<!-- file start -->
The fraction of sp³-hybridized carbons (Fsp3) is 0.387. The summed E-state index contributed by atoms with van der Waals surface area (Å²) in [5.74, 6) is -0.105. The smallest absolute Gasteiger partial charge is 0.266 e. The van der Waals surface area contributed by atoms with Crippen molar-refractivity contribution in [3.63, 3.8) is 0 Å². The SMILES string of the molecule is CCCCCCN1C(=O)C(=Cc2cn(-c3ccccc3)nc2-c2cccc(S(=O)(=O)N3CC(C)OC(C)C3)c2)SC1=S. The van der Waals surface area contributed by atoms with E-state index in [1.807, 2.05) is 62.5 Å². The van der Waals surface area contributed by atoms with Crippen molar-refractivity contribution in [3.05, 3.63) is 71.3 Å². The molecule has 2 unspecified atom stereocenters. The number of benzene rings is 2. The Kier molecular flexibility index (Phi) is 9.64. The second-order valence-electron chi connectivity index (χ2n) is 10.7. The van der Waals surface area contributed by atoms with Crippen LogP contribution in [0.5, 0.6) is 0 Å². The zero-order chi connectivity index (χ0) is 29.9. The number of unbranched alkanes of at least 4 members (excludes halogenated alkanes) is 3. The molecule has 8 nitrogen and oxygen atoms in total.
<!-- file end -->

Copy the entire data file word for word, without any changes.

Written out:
The fraction of sp³-hybridized carbons (Fsp3) is 0.387. The summed E-state index contributed by atoms with van der Waals surface area (Å²) in [5.74, 6) is -0.105. The smallest absolute Gasteiger partial charge is 0.266 e. The van der Waals surface area contributed by atoms with Crippen molar-refractivity contribution in [3.63, 3.8) is 0 Å². The SMILES string of the molecule is CCCCCCN1C(=O)C(=Cc2cn(-c3ccccc3)nc2-c2cccc(S(=O)(=O)N3CC(C)OC(C)C3)c2)SC1=S. The van der Waals surface area contributed by atoms with E-state index in [1.807, 2.05) is 62.5 Å². The van der Waals surface area contributed by atoms with Crippen molar-refractivity contribution in [3.05, 3.63) is 71.3 Å². The molecule has 2 unspecified atom stereocenters. The number of benzene rings is 2. The Kier molecular flexibility index (Phi) is 9.64. The second-order valence-electron chi connectivity index (χ2n) is 10.7. The van der Waals surface area contributed by atoms with Crippen LogP contribution in [0.5, 0.6) is 0 Å². The zero-order chi connectivity index (χ0) is 29.9. The number of unbranched alkanes of at least 4 members (excludes halogenated alkanes) is 3. The molecule has 8 nitrogen and oxygen atoms in total.